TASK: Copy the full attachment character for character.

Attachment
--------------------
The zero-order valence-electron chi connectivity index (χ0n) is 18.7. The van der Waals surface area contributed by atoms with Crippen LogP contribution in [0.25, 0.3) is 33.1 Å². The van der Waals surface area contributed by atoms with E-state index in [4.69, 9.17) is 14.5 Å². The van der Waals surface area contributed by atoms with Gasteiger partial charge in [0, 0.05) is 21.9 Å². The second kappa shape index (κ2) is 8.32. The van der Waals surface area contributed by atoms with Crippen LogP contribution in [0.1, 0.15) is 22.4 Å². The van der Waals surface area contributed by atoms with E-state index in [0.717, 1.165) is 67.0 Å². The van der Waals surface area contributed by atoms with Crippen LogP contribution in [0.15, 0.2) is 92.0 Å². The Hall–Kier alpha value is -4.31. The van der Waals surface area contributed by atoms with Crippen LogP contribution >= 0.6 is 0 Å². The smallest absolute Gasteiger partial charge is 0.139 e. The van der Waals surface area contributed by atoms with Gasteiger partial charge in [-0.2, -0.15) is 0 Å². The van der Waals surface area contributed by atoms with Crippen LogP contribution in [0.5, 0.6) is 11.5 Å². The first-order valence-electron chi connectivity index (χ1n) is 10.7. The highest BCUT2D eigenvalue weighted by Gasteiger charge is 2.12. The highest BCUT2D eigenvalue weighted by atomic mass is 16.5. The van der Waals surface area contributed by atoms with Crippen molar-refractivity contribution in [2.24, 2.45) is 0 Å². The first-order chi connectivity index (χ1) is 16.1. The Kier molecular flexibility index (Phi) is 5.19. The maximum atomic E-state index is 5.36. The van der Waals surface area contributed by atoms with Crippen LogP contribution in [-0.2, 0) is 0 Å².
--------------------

The zero-order valence-electron chi connectivity index (χ0n) is 18.7. The van der Waals surface area contributed by atoms with Crippen LogP contribution in [0.25, 0.3) is 33.1 Å². The van der Waals surface area contributed by atoms with E-state index in [4.69, 9.17) is 14.5 Å². The van der Waals surface area contributed by atoms with Gasteiger partial charge in [0, 0.05) is 21.9 Å². The second kappa shape index (κ2) is 8.32. The van der Waals surface area contributed by atoms with Crippen LogP contribution in [0.1, 0.15) is 22.4 Å². The van der Waals surface area contributed by atoms with E-state index in [0.717, 1.165) is 67.0 Å². The van der Waals surface area contributed by atoms with Crippen LogP contribution in [0.15, 0.2) is 92.0 Å². The Hall–Kier alpha value is -4.31. The van der Waals surface area contributed by atoms with Crippen LogP contribution >= 0.6 is 0 Å². The smallest absolute Gasteiger partial charge is 0.139 e. The van der Waals surface area contributed by atoms with Gasteiger partial charge in [-0.2, -0.15) is 0 Å². The van der Waals surface area contributed by atoms with Crippen LogP contribution in [0.5, 0.6) is 11.5 Å². The first-order valence-electron chi connectivity index (χ1n) is 10.7. The highest BCUT2D eigenvalue weighted by Gasteiger charge is 2.12. The highest BCUT2D eigenvalue weighted by atomic mass is 16.5. The van der Waals surface area contributed by atoms with Crippen molar-refractivity contribution in [2.24, 2.45) is 0 Å². The first-order chi connectivity index (χ1) is 16.1. The Kier molecular flexibility index (Phi) is 5.19. The maximum atomic E-state index is 5.36. The van der Waals surface area contributed by atoms with Crippen LogP contribution in [-0.2, 0) is 0 Å².